Olive Wood Rosary


Handmade Rosary 8mm Olive Wood Beads

2 in stock (can be backordered)


8mm Olive Wood Beads with Miraculous Medal Centerpiece and Pardon Crucifix.

Handmade in New Zealand with 20 gauge (0.9mm thick) galvanized wire. Strong barrel connection.

Please let us know if you would like the Rosary to be blessed before shipping.

  • The blessing will be done by priests from the Priestly Fraternity of St Peter apostolate in Auckland in the traditional form according to the Rituale Romanum in Latin.

The Rosary

The Rosary is both one of the oldest and most popular prayers in the Catholic tradition. A meditative prayer it is entered into by repeating a cycle of prayers. It can be prayed alone or with others. The intention of praying the Rosary is to enter into the events (mysteries) of Jesus’ life. Praying the Hail Mary repeatedly helps the prayer to quietly reflect on the life, death and resurrection of Jesus.

The Rosary is a Scripture-based prayer. It begins with the Apostles’ Creed, which summarizes the great mysteries of the Catholic faith. The Our Father, which introduces each mystery, is from the Gospels. The first part of the Hail Mary is the angel’s words announcing Christ’s birth and Elizabeth’s greeting to Mary. St. Pius V officially added the second part of the Hail Mary. The Mysteries of the Rosary center on the events of Christ’s life. Historically, there are three sets of Mysteries: Joyful, Sorrowful, and Glorious each with 50 Hail Marys adding to 150 Hail Mary representing 150 Psalms in the Psalter. In 2002, Saint John Paul II added the Luminous Mysteries which mediate our Lord’s public ministry.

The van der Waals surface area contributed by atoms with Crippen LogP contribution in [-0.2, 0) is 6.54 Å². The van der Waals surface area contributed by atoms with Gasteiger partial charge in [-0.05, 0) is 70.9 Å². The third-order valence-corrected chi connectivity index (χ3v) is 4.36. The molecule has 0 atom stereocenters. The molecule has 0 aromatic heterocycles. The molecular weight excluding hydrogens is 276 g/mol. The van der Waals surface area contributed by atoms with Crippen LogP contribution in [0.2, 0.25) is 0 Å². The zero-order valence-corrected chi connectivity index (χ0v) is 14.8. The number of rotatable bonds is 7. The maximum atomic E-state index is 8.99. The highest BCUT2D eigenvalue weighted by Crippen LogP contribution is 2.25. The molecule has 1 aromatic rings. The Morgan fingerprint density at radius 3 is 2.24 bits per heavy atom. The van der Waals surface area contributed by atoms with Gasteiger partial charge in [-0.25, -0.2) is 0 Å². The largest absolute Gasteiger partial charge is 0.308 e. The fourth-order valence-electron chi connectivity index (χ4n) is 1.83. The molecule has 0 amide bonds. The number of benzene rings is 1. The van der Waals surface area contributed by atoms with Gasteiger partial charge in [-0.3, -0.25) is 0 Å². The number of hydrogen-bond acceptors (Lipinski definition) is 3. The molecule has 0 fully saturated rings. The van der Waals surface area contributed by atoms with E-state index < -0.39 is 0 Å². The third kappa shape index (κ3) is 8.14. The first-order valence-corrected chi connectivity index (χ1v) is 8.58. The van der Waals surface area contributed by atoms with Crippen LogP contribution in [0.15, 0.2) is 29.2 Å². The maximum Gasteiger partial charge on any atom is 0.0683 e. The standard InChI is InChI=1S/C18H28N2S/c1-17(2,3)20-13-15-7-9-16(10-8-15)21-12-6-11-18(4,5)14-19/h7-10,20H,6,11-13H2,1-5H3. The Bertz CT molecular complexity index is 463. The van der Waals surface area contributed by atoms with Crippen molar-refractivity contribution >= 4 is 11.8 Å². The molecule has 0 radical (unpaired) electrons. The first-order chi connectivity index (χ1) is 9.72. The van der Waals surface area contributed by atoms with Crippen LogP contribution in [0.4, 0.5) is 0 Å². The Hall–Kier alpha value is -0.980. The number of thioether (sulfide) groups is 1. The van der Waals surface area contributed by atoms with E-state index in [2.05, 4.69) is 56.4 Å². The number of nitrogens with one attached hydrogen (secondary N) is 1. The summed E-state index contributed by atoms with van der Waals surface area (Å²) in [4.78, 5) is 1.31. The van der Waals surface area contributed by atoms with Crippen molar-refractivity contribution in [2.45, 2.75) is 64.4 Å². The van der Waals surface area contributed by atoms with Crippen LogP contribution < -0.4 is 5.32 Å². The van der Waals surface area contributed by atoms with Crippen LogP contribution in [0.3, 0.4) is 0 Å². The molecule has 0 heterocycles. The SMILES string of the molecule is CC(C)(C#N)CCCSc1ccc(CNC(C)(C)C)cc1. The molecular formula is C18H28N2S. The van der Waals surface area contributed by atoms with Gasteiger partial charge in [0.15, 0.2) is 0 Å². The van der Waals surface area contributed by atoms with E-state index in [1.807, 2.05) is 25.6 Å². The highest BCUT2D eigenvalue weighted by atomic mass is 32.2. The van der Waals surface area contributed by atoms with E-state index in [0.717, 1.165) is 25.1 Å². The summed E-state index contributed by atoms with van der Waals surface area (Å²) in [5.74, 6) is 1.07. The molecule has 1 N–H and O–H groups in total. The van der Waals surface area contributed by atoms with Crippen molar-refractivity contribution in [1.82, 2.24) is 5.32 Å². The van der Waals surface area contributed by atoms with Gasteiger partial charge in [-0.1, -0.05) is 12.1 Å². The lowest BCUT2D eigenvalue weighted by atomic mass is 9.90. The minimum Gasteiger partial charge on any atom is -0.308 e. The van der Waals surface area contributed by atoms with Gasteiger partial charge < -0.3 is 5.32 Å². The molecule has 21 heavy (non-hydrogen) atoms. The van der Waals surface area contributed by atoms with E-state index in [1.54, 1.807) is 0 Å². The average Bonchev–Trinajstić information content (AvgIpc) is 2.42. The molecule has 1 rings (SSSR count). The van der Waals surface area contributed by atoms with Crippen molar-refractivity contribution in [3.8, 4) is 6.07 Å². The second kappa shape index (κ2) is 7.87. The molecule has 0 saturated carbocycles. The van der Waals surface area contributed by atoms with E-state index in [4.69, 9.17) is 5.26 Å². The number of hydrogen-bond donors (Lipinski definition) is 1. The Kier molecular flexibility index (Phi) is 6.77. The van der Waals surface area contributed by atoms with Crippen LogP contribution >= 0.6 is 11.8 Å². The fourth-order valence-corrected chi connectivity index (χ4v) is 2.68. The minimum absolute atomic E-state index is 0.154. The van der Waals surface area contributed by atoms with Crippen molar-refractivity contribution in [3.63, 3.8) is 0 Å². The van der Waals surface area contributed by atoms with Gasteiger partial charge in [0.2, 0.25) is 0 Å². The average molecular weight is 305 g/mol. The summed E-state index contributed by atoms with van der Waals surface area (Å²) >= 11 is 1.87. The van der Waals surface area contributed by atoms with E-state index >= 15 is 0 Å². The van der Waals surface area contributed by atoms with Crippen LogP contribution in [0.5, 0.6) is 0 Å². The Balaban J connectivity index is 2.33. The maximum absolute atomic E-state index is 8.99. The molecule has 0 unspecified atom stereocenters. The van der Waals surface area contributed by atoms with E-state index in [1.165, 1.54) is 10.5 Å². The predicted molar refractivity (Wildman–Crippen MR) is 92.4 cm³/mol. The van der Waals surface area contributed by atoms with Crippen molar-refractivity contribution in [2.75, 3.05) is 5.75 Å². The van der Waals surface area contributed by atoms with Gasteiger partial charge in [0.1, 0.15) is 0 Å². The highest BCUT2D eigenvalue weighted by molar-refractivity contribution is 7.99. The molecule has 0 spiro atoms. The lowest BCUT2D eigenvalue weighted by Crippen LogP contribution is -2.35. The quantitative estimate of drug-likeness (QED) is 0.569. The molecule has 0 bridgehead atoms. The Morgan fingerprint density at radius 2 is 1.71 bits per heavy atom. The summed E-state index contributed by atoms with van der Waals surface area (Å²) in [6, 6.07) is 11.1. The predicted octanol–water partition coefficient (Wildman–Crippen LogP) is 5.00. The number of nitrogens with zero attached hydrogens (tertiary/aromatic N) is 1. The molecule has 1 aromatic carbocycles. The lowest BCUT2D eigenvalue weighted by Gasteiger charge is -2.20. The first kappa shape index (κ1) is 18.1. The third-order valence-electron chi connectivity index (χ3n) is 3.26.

The Miraculous Medal

It was almost midnight when St. Catherine Labouré was awakened by a soft voice, whispering, “Sister, sister, sister.” Mysterious events led her to the chapel where the Blessed Mother appeared and sat down near the altar. St. Catherine knelt at her feet, rested her hands in Mary’s lap, looked into her eyes, and had a heart-to-heart conversation with her. Later, St. Catherine would refer to that night as “the sweetest moment of my life.”

Four months later, in November of 1830, Mary again appeared to St. Catherine at the Rue de Bac Chapel. This time, our Blessed Mother was standing on a globe, with dazzling rays of light streaming from her outstretched hands. Framing the apparition was an inscription: “O Mary, conceived without sin, pray for us who have recourse to thee.” When Mary spoke to St. Catherine, she said “Have a medal struck upon this model. Those who wear it will receive great graces, especially if they wear it around the neck. Those who repeat this prayer with devotion will be, in a special manner, under the protection of the Mother of God. Graces will be abundantly bestowed upon those who have confidence.”

With approval of the Catholic Church, the first medals were made in 1832 and distributed in Paris. Only ten of the original medals are known to exist, and one of them is housed at the Miraculous Medal Shrine.